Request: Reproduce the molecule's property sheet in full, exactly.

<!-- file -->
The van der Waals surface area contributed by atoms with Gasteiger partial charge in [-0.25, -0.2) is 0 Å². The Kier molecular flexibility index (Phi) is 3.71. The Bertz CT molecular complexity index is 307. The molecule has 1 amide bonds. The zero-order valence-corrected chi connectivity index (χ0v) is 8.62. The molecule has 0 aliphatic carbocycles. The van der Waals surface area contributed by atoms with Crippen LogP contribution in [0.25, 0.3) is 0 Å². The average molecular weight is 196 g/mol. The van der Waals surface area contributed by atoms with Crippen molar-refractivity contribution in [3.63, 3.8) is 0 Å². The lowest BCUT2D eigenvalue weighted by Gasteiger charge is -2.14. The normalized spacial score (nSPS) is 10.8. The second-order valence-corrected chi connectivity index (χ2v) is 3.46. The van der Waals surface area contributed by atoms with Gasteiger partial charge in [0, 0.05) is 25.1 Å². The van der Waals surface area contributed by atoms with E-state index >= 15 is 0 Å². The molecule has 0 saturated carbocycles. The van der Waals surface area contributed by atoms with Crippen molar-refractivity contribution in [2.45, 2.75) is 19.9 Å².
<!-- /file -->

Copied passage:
The van der Waals surface area contributed by atoms with Gasteiger partial charge in [-0.25, -0.2) is 0 Å². The Kier molecular flexibility index (Phi) is 3.71. The Bertz CT molecular complexity index is 307. The molecule has 1 amide bonds. The zero-order valence-corrected chi connectivity index (χ0v) is 8.62. The molecule has 0 aliphatic carbocycles. The van der Waals surface area contributed by atoms with Crippen LogP contribution in [0.25, 0.3) is 0 Å². The average molecular weight is 196 g/mol. The van der Waals surface area contributed by atoms with Crippen molar-refractivity contribution in [3.63, 3.8) is 0 Å². The lowest BCUT2D eigenvalue weighted by Gasteiger charge is -2.14. The normalized spacial score (nSPS) is 10.8. The second-order valence-corrected chi connectivity index (χ2v) is 3.46. The van der Waals surface area contributed by atoms with Gasteiger partial charge in [0, 0.05) is 25.1 Å². The van der Waals surface area contributed by atoms with E-state index >= 15 is 0 Å². The molecule has 0 saturated carbocycles. The van der Waals surface area contributed by atoms with Crippen molar-refractivity contribution in [2.45, 2.75) is 19.9 Å².